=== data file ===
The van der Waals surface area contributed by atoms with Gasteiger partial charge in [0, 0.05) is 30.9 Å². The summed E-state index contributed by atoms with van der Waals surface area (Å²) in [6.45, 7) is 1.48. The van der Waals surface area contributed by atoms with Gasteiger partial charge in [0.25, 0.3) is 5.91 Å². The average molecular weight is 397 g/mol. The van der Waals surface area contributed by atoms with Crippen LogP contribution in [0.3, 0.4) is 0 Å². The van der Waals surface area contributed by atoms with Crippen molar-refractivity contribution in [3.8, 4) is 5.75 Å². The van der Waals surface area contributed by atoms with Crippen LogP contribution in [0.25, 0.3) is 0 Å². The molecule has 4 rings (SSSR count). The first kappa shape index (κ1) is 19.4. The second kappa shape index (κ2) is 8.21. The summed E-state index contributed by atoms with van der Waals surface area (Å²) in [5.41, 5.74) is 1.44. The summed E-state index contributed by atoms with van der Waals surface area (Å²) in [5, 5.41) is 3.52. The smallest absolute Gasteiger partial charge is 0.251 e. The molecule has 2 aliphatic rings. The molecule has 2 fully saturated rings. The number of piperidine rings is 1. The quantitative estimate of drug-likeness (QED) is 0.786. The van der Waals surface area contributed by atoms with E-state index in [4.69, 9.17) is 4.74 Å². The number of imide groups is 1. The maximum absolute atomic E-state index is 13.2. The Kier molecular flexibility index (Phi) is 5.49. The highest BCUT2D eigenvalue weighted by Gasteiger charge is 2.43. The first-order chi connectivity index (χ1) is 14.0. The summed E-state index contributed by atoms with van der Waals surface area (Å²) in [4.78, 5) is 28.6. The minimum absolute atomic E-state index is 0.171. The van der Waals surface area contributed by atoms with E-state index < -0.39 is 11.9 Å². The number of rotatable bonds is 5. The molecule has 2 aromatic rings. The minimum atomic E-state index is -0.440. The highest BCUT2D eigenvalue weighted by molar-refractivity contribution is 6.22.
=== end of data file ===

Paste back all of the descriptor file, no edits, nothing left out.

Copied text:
The van der Waals surface area contributed by atoms with Gasteiger partial charge in [0, 0.05) is 30.9 Å². The summed E-state index contributed by atoms with van der Waals surface area (Å²) in [6.45, 7) is 1.48. The van der Waals surface area contributed by atoms with Gasteiger partial charge in [0.25, 0.3) is 5.91 Å². The average molecular weight is 397 g/mol. The van der Waals surface area contributed by atoms with Crippen LogP contribution in [0.3, 0.4) is 0 Å². The van der Waals surface area contributed by atoms with Crippen molar-refractivity contribution in [3.8, 4) is 5.75 Å². The van der Waals surface area contributed by atoms with Crippen LogP contribution in [0.25, 0.3) is 0 Å². The molecule has 4 rings (SSSR count). The first kappa shape index (κ1) is 19.4. The second kappa shape index (κ2) is 8.21. The summed E-state index contributed by atoms with van der Waals surface area (Å²) in [5.41, 5.74) is 1.44. The summed E-state index contributed by atoms with van der Waals surface area (Å²) in [5, 5.41) is 3.52. The smallest absolute Gasteiger partial charge is 0.251 e. The molecule has 2 aliphatic rings. The molecule has 2 fully saturated rings. The number of piperidine rings is 1. The quantitative estimate of drug-likeness (QED) is 0.786. The van der Waals surface area contributed by atoms with E-state index in [4.69, 9.17) is 4.74 Å². The number of imide groups is 1. The maximum absolute atomic E-state index is 13.2. The Kier molecular flexibility index (Phi) is 5.49. The highest BCUT2D eigenvalue weighted by Gasteiger charge is 2.43. The first-order chi connectivity index (χ1) is 14.0. The summed E-state index contributed by atoms with van der Waals surface area (Å²) in [4.78, 5) is 28.6. The minimum absolute atomic E-state index is 0.171. The van der Waals surface area contributed by atoms with E-state index < -0.39 is 11.9 Å². The number of rotatable bonds is 5. The molecule has 2 aromatic rings. The minimum atomic E-state index is -0.440. The highest BCUT2D eigenvalue weighted by molar-refractivity contribution is 6.22.